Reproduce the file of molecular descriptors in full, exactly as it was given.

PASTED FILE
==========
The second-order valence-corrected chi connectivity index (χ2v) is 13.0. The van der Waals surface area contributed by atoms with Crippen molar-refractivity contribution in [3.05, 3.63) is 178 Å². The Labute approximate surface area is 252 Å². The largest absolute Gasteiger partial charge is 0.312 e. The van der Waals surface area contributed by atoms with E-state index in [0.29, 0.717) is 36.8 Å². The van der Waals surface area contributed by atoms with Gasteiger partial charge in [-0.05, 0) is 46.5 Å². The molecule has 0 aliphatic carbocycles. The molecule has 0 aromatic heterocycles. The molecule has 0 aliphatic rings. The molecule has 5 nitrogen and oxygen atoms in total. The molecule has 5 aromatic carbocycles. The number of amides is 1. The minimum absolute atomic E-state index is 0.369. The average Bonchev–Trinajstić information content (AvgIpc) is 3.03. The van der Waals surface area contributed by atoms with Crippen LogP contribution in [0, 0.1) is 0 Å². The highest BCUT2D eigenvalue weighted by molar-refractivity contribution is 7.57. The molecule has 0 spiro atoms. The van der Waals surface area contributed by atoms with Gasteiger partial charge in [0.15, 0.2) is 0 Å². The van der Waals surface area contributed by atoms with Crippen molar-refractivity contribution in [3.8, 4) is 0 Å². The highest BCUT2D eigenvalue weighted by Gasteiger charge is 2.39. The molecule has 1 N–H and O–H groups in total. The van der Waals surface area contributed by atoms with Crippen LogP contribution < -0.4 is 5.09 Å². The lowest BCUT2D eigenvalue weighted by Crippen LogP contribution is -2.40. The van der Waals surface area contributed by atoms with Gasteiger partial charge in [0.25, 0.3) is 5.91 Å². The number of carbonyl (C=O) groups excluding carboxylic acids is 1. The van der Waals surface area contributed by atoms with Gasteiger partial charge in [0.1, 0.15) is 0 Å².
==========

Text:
The second-order valence-corrected chi connectivity index (χ2v) is 13.0. The van der Waals surface area contributed by atoms with Crippen molar-refractivity contribution in [3.05, 3.63) is 178 Å². The Labute approximate surface area is 252 Å². The largest absolute Gasteiger partial charge is 0.312 e. The van der Waals surface area contributed by atoms with E-state index in [0.29, 0.717) is 36.8 Å². The van der Waals surface area contributed by atoms with Gasteiger partial charge in [-0.05, 0) is 46.5 Å². The molecule has 0 aliphatic carbocycles. The molecule has 0 aromatic heterocycles. The molecule has 0 aliphatic rings. The molecule has 5 nitrogen and oxygen atoms in total. The molecule has 5 aromatic carbocycles. The number of amides is 1. The minimum absolute atomic E-state index is 0.369. The average Bonchev–Trinajstić information content (AvgIpc) is 3.03. The van der Waals surface area contributed by atoms with Crippen LogP contribution in [0, 0.1) is 0 Å². The highest BCUT2D eigenvalue weighted by molar-refractivity contribution is 7.57. The molecule has 0 spiro atoms. The van der Waals surface area contributed by atoms with Gasteiger partial charge in [0.15, 0.2) is 0 Å². The van der Waals surface area contributed by atoms with Crippen molar-refractivity contribution in [3.8, 4) is 0 Å². The highest BCUT2D eigenvalue weighted by Gasteiger charge is 2.39. The molecule has 1 N–H and O–H groups in total. The van der Waals surface area contributed by atoms with Crippen LogP contribution < -0.4 is 5.09 Å². The lowest BCUT2D eigenvalue weighted by Crippen LogP contribution is -2.40. The van der Waals surface area contributed by atoms with Gasteiger partial charge in [0.25, 0.3) is 5.91 Å². The number of carbonyl (C=O) groups excluding carboxylic acids is 1. The van der Waals surface area contributed by atoms with Gasteiger partial charge in [0.1, 0.15) is 0 Å².